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Listen Up!

An AmericanLaundryNews.com Exclusive

CHICAGO — Do you ever get into a discussion with someone who just doesn’t want to listen and attempts to monopolize the exchange? This person asks a question, then attempts to explain what they think the answer is while you’re trying to explain the facts and offer suggestions. This frustrating situation signals a real management flaw.

Good communication skills are built through the ability to listen well.

Listening follows a key first rule: Exercise self-discipline.

The second rule is to remain optimistic. This ensures that your listening is a positive experience for others. Assume the other person’s intentions are good, despite their choice of words or their tone of voice.

A third rule of listening is to be competitive. Your desire to win can get you in front of the prospect or client. Once there, your success depends first upon your ability to listen.

Communication is a two-way exchange of information. As one party conveys information, the other party supplies feedback that is used by the first to ensure that the meaning is conveyed and understood. This is why the ability to listen and comprehend is so important.

Successful managers are always curious. They have hundreds of questions they would like answered and usually many more than they can comfortably ask during a single meeting with a team member. The quality of their questions is a form of communication in itself; it denotes the desire to comprehend and to ultimately lead the organization.

Once managers ask a question, they listen (or they should be listening). They listen to the words the subordinate uses to describe their situation, challenges and opportunities. They also “listen” to the unspoken words communicated by the other person’s body language.

They don’t listen to determine what solution they will provide or what they might sell. They listen simply to understand. This is an act of caring, and is perhaps the most powerful message a manager can convey.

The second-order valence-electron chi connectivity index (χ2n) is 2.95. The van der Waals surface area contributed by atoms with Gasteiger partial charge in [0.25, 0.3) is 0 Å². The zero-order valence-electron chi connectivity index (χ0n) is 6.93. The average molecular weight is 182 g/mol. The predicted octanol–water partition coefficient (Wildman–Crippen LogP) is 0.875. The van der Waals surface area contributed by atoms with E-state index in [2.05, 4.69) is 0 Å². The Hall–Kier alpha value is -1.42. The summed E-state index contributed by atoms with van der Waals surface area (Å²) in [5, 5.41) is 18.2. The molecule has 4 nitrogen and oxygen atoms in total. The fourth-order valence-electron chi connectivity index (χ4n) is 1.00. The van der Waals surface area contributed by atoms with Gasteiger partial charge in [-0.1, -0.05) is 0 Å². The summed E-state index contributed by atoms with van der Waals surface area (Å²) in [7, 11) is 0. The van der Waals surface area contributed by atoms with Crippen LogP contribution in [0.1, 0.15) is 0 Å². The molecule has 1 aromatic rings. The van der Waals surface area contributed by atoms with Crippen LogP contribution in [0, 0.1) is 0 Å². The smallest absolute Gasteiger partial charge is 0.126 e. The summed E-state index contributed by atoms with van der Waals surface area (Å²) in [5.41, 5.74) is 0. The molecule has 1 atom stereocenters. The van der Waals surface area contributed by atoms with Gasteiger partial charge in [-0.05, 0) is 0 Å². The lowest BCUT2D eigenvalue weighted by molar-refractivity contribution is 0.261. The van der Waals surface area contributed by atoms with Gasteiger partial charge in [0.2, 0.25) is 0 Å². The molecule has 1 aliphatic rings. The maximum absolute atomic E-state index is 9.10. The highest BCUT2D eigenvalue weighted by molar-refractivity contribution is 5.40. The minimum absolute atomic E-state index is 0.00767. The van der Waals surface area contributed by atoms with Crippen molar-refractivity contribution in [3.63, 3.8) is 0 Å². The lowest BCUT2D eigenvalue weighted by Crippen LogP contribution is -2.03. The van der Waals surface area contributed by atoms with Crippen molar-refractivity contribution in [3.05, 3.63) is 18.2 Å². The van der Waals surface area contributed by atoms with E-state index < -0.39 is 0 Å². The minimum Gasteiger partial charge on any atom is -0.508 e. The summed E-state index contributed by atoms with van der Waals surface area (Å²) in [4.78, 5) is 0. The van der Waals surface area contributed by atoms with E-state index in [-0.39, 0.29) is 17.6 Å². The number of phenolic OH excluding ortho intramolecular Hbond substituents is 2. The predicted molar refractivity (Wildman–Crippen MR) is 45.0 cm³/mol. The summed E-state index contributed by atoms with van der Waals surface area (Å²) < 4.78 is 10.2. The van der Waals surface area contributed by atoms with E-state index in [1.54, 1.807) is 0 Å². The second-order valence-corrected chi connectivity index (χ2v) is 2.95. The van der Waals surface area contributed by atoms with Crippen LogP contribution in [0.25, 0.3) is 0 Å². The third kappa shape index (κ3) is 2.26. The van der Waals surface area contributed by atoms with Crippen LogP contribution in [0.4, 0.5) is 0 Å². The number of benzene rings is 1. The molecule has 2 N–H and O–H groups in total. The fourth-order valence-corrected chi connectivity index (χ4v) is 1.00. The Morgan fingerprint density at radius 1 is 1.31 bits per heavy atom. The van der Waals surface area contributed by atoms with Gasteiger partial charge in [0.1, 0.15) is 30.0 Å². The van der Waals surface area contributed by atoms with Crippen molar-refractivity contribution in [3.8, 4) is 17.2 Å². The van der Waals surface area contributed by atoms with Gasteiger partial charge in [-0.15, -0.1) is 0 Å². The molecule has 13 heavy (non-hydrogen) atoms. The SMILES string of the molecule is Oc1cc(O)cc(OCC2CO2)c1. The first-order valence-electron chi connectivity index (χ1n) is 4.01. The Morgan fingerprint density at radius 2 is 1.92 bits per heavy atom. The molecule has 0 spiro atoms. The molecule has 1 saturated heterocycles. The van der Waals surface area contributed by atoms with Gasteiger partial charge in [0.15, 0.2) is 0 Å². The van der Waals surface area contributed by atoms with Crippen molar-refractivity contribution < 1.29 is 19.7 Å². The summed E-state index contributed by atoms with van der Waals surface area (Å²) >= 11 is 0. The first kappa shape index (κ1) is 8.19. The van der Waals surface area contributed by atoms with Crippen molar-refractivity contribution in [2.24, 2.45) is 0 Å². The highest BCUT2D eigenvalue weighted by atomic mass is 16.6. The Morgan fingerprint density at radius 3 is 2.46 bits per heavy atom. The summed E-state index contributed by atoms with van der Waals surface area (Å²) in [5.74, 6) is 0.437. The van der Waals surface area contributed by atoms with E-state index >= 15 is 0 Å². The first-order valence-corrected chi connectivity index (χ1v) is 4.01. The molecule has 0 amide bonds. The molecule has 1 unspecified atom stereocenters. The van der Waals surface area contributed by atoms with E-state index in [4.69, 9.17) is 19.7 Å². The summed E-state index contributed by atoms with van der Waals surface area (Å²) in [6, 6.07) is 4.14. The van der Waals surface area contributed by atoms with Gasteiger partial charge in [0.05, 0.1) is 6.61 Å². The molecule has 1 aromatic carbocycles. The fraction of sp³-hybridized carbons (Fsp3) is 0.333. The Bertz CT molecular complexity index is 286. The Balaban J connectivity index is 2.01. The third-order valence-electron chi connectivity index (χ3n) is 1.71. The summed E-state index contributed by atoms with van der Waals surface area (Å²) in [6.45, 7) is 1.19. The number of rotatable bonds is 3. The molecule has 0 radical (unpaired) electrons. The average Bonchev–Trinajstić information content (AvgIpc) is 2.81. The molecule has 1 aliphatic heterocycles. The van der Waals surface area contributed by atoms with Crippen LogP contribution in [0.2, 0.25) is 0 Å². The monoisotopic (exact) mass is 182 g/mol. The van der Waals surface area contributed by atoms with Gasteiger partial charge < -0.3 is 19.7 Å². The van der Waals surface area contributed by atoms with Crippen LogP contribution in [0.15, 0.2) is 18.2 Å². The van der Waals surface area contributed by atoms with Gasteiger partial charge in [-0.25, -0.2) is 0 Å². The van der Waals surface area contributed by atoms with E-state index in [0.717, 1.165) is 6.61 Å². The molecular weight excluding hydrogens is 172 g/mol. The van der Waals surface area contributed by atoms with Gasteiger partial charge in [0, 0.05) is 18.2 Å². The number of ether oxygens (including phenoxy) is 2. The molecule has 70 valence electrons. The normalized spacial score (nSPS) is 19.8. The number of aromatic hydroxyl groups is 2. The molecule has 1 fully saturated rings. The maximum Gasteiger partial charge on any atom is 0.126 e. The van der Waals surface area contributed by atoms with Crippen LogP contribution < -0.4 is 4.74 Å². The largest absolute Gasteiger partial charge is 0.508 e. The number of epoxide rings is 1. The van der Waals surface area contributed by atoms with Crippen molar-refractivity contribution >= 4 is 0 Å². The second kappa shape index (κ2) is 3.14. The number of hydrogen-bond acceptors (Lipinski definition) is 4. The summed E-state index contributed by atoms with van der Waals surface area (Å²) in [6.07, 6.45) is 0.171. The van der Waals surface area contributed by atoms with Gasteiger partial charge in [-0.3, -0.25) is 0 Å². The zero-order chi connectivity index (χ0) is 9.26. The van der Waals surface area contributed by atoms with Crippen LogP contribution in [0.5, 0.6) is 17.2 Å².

Only after a good manager truly listens to understand does he or she explain his or her own ideas. Regardless of how polished a professional speaker or presenter the manager may be, their ability to communicate their ideas is made powerful by their ability to gather information by listening first.

These communication skills represent the manager’s ability to tie their ideas and solutions to what they gained by listening.

When it is time to convey their ideas, great managers communicate their thoughts so that others can understand them. They have the ability to speak and observe the audience feedback simultaneously.

When listening skills are lacking, the manager believes it is their job to speak and to present their ideas. They move forward without listening, which conveys the powerful and negative message that what the subordinate thinks is not as important.

Not listening communicates a lack of caring. It is selfish and arrogant.

Even if the manager has the ability to speak well, those skills are worthless if he or she lacks the ability to listen.

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